January 25, 2014

OF COURSE, IT'S NOT HELPFUL THAT THEY'RE THE SAME SPECIES:

To Save Threatened Owl, Another Species Is Shot (ELIZABETH SHOGREN, January 16, 2014, NPR)

In desperation to save the rare northern spotted owl, biologists are doing something that goes against their core -- shooting another owl that's rapidly taking over spotted owl territory across the northwest. [...]

A few decades ago, the plight of the spotted owl sparked an epic struggle between environmentalists and the timber industry. In 1990, the federal government put the spotted owl on the endangered species list, giving it a "threatened" designation. Protecting the bird, and the old growth forests where they nest, accelerated the decline of the logging industry in the northwest.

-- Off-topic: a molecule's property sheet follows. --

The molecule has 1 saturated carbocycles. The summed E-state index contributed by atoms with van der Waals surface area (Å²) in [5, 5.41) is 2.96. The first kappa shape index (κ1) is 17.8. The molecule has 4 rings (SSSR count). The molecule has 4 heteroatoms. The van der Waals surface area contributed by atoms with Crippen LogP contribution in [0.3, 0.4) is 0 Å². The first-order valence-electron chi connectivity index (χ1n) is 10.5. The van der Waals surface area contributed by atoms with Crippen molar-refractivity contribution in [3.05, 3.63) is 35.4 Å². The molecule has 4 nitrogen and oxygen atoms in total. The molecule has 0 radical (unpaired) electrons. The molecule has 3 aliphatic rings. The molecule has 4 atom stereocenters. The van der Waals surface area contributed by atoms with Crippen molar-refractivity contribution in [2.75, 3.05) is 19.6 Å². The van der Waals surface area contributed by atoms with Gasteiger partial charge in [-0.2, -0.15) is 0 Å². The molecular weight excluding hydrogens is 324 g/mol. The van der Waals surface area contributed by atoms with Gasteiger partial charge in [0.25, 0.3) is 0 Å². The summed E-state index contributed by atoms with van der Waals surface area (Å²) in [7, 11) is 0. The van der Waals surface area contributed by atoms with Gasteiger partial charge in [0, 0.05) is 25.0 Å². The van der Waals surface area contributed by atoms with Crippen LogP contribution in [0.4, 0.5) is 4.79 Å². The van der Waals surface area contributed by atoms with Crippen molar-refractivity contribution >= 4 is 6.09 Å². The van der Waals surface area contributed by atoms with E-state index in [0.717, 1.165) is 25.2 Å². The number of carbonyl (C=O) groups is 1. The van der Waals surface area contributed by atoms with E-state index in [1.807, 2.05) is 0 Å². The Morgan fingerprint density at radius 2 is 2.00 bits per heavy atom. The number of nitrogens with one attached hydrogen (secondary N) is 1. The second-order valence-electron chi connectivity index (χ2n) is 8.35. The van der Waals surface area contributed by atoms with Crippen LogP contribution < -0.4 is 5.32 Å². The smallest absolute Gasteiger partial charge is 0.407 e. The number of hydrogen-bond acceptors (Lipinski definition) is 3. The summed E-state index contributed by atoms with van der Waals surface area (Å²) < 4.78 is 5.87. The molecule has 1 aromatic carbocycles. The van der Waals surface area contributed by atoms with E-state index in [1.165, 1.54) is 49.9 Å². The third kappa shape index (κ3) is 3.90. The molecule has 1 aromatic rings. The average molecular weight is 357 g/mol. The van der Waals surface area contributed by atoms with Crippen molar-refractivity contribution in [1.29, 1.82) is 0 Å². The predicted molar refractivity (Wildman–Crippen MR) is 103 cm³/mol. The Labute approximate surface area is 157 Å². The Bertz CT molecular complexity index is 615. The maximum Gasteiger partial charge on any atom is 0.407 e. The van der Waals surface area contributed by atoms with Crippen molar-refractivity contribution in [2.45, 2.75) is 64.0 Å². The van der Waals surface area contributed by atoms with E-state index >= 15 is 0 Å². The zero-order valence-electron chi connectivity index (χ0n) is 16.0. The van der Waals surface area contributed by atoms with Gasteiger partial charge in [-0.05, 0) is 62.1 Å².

At the time, small numbers of the bigger barred owls, which are native to the east, had already made their way across the continent and into historic spotted owl turf. Now, they are outcompeting spotted owls -- disrupting their nesting and eating their food.

During the 1990s, a few barred owls showed up in an area of forest along Redwood Creek that was prime spotted owl territory. Barred owls, which reproduce much faster than spotted owls, now claim nearly all this territory. No spotted owls have nested in this stretch of forest in recent years.

"It's very upsetting and there's nothing that's going to stop this expansion of barred owls from continuing," says Diller, who has studied spotted owls for 25 years. The only feasible solution, Diller says, forces him to go against his nature.

Given their interbreeding, the biologists are shooting spotted owls.
Posted by at January 25, 2014 7:49 AM
  
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